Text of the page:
Views:96 Author:Site Editor Publish Time: 2019-05-31 Origin:Site
Low-e window glass is a specially treated glass with low emissivity. Low emissivity refers to a surface condition that emits low levels of radiant thermal (heat) energy Because the window glass surface is coated with silver and metal oxide film of Low radiation material, making the window glass appear different colors. This special thermal coating has the characteristics of high transmission to visible light and high reflection to far infrared ray, which makes it have excellent heat insulation effect and good light transmission compared with ordinary window glass and traditional coating window glass for building. It keeps heat on the right side of the window glass. In the winter,low-e window glass keeps the heat inside, and in the summer, low-e window glass keeps solar heat outside. Low-e window glass acts as a high performance thermal insulator, reducing heating and cooling costs, improving energy efficiency, and reducing the carbon footprint of a building. What makes low-e window glass so special is its ability to dramatically improve the comfort and energy efficiency of your building while enabling visible light to pass through the window glass.
In order to understand how the Low-E coating works, it is important to understand the source of heat energy. The maximum heat energy in the natural environment is solar radiant energy, in which the energy of visible light accounts for only about 1/3, and the remaining 2/3 is mainly thermal radiant energy. Another form of heat energy in nature is far-infrared thermal radiant energy (wherein the thermal effects of infrared thermal radiant energy on the human body are significant). This part of the heat is radiated by the sun after being absorbed by the object and then radiated out. Therefore in summer, it becomes one of the main heat sources from the outdoors . This part of the heat is also generated by heating, household appliances, furniture after the sunshine and the human body, therefore in winter, it becomes the main source of heat from the indoors.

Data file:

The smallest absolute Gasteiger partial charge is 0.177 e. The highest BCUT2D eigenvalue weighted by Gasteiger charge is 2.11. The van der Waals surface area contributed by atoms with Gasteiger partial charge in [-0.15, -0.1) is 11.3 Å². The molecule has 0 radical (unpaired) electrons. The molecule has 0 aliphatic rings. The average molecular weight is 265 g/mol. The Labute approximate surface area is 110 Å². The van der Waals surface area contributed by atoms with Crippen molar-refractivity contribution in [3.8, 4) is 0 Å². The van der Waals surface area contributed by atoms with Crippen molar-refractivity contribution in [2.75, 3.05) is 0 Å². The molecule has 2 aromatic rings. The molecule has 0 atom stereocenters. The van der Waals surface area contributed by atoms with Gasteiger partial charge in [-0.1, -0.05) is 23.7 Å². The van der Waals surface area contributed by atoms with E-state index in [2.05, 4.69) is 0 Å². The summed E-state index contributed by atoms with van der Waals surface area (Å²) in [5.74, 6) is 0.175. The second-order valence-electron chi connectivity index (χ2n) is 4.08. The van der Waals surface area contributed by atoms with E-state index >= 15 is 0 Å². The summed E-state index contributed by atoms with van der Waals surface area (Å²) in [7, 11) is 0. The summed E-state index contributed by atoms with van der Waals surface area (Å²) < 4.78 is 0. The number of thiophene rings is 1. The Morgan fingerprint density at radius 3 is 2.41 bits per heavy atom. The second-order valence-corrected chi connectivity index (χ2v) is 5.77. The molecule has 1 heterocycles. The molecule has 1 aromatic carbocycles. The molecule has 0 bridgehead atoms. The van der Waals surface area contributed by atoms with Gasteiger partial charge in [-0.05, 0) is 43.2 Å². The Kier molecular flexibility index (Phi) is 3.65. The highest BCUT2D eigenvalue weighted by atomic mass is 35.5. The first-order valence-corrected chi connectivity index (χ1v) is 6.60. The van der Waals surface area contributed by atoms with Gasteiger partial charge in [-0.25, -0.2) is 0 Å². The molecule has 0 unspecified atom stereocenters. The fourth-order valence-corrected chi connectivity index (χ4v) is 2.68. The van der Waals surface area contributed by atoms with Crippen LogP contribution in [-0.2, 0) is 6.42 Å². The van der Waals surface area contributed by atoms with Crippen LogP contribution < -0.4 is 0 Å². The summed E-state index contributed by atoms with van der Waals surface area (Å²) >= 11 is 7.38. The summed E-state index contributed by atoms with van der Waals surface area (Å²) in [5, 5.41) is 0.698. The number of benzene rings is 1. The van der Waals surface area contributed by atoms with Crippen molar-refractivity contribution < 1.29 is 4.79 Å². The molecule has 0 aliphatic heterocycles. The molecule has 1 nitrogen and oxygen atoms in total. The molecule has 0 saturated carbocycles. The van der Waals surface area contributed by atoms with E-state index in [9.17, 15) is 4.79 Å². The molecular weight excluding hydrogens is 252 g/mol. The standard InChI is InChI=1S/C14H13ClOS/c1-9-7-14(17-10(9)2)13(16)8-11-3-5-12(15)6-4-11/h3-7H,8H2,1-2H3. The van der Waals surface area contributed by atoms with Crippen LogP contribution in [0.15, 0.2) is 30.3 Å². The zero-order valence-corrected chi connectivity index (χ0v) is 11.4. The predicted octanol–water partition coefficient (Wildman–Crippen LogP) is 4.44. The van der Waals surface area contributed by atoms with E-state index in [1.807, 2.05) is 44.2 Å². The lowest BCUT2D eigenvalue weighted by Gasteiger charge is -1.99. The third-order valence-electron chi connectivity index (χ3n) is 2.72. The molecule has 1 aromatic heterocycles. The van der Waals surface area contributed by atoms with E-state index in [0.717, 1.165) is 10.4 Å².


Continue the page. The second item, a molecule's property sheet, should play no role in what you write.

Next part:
Solar radiation is projected onto the window glass, one part is absorbed or reflected by the window glass, and the other part is transmitted directly through the window glass. The solar energy absorbed by window glass raise glass’s temperature, then the heat was transmited to indoors by convection and outward radiation. For the heating from the far-infrared heat radiation, the window glass cannot pass through directly, only reflects or absorbs it, and finally some heat passes through the window glass only in the form of conduction, radiation and convection.
The strength of window glass absorption is directly related to the blocking effect of window glass on far infrared heat. The window glass with low emissivity is not easy to absorb the external heat radiation energy, so the heat energy transmitted by the window glass through conduction, radiation and convection is less. The low-E window glass limits this part of heat to transfer.
If making window glass as a boundary, we hope to reduce the outdoor solar thermal radiation energy in the summer or at low latitudes, and block the far-infrared radiation energy outside; in winter or at high latitudes, we hope that outdoor solar thermal radiation energy comes in, and the infrared radiation energy in the room should not be leaked. Therefore, choosing a window glass with lower U-Factor (thermal transmittance) is the key.
The transmission range of ordinary transparent window glass coincides with the range of the solar radiation spectrum. Therefore, while transmitting visible light, the infrared heat energy in the sunlight also passes through the window glass in a large amount, and the thermal energy in the middle and infrared bands of 3 to 5 μm is absorbed in a large amount. , which causes it to not effectively block solar radiation energy.
However, Low-E window glass has a microscopically thin, transparent coating—it is much thinner than a human hair—that reflects long-wave infrared energy (or heat). Some low-e's also reflect significant amounts of short-wave solar infrared energy. When the interior heat energy tries to escape to the colder outside during the winter, the low-e coating reflects the heat back to the inside, reducing the radiant heat loss through the window glass. The reverse happens during the summer. To use a simple analogy, low-e window glass works the same way as a thermos. A thermos has a silver lining, which reflects the temperature of the drink it contains. The temperature is maintained because of the constant reflection that occurs, as well as the insulating benefits that the air space provides between the inner and outer shells of the thermos, similar to an insulating window glass unit. Since low-e window glass is comprised of extremely thin layers of silver or other low emissivity materials, the same theory applies. The silver low-e coating reflects the interior temperatures back inside, keeping the room warm or cold.